Welcome to the world where physicists study chemical reactions! How do electrons actually interact with molecules and form ions? The molecular dynamics and control lab performs experiments to understand the interaction of low energy electrons with molecules, especially the formation of negative ions. This has led to some interesting new findings about the dynamics of negative molecular ions. Such studies are important in areas ranging from astrochemistry to understanding radiation damage to biomolecules like DNA or proteins at a molecular level. The information from such studies may one day make it possible to control chemical reactions using electrons or even improve tumour therapy. We'll get up close with science in this session, live from the molecular dynamics lab at TIFR.

    About the speaker: Prof. Vaibhav Prabhudesai in the Dept of Nuclear and Atomic Physics at TIFR works on low energy electron collisions with molecules in their ground as well as excited states. He also works on molecular interactions with strong light fields and is interested in combining the two realms to explore the control of chemical reactions.

  3. Science of the Indian Kitchen is part of the Kuriosity During Kuarantine (KDK) series and is scheduled on Sun, Oct 17, from 4 to 530 PM IST. Krish Ashok, the author of Masala Lab: The Science of Indian cooking, will be speaking on this topic. His book uses simple, first-principles, middle-school level science explanations and hand-drawn illustrations to break down what happens in the Indian kitchen and recommends algorithms and meta-models for common dish types and regional Indian sub-cuisines. The session blurb says-

    The kitchen is the chemistry lab where we turn sugars, proteins, fats, salt and flavour molecules into an astonishing array of delicious dishes. This talk will take the oriental mystique out of Indian cooking and use simple, high-school science to explain what's happening behind the scenes and arm you with knowledge that will make you a better, more adventurous cook. You can register for the session here.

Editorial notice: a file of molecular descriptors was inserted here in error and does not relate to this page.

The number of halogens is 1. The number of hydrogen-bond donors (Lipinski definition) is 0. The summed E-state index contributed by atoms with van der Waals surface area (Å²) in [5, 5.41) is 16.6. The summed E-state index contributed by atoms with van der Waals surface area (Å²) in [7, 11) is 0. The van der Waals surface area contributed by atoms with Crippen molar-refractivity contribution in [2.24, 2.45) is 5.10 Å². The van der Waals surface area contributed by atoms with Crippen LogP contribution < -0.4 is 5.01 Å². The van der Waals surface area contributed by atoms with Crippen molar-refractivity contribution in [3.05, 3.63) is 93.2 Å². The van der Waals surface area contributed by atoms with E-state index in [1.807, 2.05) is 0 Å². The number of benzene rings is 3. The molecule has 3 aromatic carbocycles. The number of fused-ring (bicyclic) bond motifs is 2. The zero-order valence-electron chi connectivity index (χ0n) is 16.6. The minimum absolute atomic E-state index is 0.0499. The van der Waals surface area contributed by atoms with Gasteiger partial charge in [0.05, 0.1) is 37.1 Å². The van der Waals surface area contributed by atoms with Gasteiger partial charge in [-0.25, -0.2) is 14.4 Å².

About the Speaker: In his day job, Ashok is the Global Head – Digital Workplace for Tata Consultancy Services (one of the world’s largest technology companies) and helps Fortune 1000 companies reimagine the future of work, a role that is at the intersection of technology, design and culture. He is also a regular columnist on food, science, and culture for publications such as Mint, The Hindu, Scroll and BuzzFeed.

    He is a trained Indian classical violinist who also plays the Cello and electric guitar and composes and produces music that you can listen to on all major streaming platforms. A particularly popular playlist is Sanskrit Rock, where he translates and adapts popular heavy metal and classic rock songs into Sanskrit. His music was featured on NPR.

  4. The Importance of Non-Cognitive Skills in Talent Development

  1. This is the inaugural expert talk of the Gifted India Network by Dr. Paula Olszewski-Kubelius, Head of the Center for Talent Development, Northwestern University on Fri, Oct 29 at 6 PM IST.

    3 types of questions spring to mind when we think about developing children's talents-

    1. Is giftedness natural ability or achievement or both? Can you start gifted and become 'un gifted'?

    2. How does one translate potential into achievement? What is the process of talent development?

    3. I am providing my child opportunities I never had- but she doesn't focus, she gets anxious... What's going on?

    This session will address all 3 questions and particularly the importance of psychosocial skills in talent development.

    A  large component of developing talent into high achievement in school  and productive careers in adulthood are psychosocial skills such as  optimism, effort, resiliency, openness to feedback and challenge. In  this session we will discuss how parents can cultivate these skills in  their children so as to maximize their talents and abilities.

    The details of the talk and the registration form are available here.  The talk is relevant to both parents and educators.